In childhood, Still’s disease kept her in a wheelchair and close to home. Her mother homeschooled her and first introduced her to Saxon and Celtic legends. She didn’t learn to read until the age of ten. In her autobiography, Blue Hills Remembered, Ms. Sutcliff wrote, “I had a lonely childhood and growing-up time. My parents loved me and I loved them, but I could never talk to them about the problems and fears and aching hopes inside me that I had most need to talk about to someone. And there was no one else.”
Sutcliff attended Bidford Art School at the age of 14. She began to write for publication in 1946 and was commissioned to write a children’s version of Robin Hood. She went on to write 46 novels for young people, several of which were ALA notable books. The Lantern Bearers was awarded the 1959 Carnegie Medal.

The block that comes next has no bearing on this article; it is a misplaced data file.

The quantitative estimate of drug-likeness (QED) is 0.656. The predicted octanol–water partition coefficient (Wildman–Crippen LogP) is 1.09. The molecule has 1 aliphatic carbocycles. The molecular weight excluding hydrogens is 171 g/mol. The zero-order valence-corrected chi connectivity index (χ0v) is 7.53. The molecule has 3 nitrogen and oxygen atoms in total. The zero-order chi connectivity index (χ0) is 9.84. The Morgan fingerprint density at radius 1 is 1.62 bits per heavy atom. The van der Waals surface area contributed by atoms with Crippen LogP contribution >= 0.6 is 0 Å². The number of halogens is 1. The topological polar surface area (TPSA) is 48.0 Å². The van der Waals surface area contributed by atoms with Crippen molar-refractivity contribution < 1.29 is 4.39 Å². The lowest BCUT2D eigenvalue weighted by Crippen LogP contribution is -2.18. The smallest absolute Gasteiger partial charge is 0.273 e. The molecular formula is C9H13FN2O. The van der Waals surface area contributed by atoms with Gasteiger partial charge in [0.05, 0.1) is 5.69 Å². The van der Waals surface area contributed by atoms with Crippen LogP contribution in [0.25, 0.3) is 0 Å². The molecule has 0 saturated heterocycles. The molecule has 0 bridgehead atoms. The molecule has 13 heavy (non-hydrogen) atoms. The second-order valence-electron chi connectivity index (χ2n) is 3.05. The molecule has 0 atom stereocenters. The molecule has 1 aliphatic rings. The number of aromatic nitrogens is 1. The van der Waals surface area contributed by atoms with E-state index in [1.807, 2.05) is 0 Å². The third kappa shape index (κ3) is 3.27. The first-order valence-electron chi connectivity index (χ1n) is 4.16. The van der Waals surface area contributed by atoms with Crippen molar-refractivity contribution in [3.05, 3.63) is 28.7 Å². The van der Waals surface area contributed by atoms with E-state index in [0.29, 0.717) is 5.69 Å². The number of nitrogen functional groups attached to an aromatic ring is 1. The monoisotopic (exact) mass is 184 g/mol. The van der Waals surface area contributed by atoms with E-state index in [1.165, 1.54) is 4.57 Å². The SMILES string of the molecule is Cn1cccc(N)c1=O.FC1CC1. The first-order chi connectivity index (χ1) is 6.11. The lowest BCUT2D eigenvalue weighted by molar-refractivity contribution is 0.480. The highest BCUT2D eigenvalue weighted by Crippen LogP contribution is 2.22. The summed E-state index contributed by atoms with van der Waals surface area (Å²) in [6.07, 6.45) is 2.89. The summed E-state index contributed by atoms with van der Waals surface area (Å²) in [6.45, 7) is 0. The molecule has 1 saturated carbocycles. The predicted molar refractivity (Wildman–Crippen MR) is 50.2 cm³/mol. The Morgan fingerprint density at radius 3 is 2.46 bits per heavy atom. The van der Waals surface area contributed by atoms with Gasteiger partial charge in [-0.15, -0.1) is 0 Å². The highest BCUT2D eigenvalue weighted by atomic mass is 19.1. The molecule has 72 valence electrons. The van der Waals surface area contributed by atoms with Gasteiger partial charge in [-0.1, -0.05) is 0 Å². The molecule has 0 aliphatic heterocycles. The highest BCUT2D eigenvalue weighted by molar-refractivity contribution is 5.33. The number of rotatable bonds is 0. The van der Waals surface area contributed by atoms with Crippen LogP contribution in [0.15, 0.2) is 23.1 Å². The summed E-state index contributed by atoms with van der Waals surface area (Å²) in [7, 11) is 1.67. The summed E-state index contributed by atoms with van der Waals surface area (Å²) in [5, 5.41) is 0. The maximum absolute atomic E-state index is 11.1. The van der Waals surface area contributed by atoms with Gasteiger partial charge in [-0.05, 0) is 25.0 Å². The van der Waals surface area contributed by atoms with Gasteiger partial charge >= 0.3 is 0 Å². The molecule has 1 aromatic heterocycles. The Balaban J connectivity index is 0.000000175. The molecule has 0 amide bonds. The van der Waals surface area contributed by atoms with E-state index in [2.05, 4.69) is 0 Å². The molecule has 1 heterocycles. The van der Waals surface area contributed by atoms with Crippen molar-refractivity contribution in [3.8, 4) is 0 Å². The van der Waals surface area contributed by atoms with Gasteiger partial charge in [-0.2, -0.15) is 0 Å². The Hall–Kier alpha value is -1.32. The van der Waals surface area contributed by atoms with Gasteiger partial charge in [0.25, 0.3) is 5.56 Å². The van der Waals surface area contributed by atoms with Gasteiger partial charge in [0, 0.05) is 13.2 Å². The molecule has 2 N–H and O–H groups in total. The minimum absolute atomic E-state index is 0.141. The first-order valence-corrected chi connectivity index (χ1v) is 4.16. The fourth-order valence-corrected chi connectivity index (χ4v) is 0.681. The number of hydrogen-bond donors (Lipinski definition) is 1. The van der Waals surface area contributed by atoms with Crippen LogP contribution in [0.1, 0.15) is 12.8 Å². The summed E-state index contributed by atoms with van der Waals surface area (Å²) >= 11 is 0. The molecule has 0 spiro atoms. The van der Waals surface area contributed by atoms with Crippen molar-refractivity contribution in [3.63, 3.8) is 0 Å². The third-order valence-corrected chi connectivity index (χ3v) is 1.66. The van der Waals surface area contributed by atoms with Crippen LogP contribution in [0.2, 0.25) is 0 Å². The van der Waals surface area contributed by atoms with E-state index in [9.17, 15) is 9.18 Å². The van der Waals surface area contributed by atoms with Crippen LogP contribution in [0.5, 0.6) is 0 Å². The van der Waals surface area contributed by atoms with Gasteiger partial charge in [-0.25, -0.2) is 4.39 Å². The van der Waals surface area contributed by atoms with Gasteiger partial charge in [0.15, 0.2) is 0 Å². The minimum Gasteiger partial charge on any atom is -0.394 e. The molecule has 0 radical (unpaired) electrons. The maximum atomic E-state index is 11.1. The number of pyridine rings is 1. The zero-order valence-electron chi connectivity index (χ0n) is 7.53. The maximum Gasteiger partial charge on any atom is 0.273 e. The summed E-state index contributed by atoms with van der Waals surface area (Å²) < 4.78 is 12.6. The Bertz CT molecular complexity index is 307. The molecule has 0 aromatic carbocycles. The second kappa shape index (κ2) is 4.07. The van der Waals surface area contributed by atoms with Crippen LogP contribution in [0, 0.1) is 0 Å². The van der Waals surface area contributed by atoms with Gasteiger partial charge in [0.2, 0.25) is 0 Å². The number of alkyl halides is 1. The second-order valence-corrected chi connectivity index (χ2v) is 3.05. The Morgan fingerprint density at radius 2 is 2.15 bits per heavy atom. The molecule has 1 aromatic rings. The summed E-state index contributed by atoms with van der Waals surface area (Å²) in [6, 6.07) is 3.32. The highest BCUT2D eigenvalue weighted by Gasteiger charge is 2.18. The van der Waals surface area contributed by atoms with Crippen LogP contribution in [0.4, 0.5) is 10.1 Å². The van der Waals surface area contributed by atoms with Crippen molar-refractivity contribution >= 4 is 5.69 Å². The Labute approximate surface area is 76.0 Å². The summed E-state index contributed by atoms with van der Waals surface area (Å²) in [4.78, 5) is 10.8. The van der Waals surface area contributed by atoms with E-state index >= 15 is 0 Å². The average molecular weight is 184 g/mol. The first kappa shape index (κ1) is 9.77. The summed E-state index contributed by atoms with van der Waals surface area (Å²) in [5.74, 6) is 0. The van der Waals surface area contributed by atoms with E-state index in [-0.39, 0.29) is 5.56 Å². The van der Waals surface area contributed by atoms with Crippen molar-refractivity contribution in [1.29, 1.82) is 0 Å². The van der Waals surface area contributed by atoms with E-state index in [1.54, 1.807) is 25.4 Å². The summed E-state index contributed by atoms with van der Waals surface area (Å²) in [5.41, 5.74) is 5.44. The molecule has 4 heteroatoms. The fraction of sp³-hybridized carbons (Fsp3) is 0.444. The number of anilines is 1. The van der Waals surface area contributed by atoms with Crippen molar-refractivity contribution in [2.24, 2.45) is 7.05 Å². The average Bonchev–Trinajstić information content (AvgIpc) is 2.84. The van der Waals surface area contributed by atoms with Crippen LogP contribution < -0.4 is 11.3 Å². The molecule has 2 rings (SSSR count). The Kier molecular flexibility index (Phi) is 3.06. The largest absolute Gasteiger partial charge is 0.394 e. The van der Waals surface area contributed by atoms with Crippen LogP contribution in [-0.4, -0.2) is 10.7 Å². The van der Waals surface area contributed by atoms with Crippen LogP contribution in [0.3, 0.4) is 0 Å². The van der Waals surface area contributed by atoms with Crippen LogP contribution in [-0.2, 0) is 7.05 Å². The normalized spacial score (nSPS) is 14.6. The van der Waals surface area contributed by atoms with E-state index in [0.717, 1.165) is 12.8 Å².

In 1975, she was appointed Officer of the Order of the British Empire for services to children’s literature. In 1992, Ms. Sutcliff was named Commander of the Order of the British Empire.
She described her style as immersing herself in an era, letting history guide her plot development. She is remembered for her sense of historical detail.
Rosemary Sutcliff died in 1992.
For more Authors Emeritus biographies, please visit the AE index.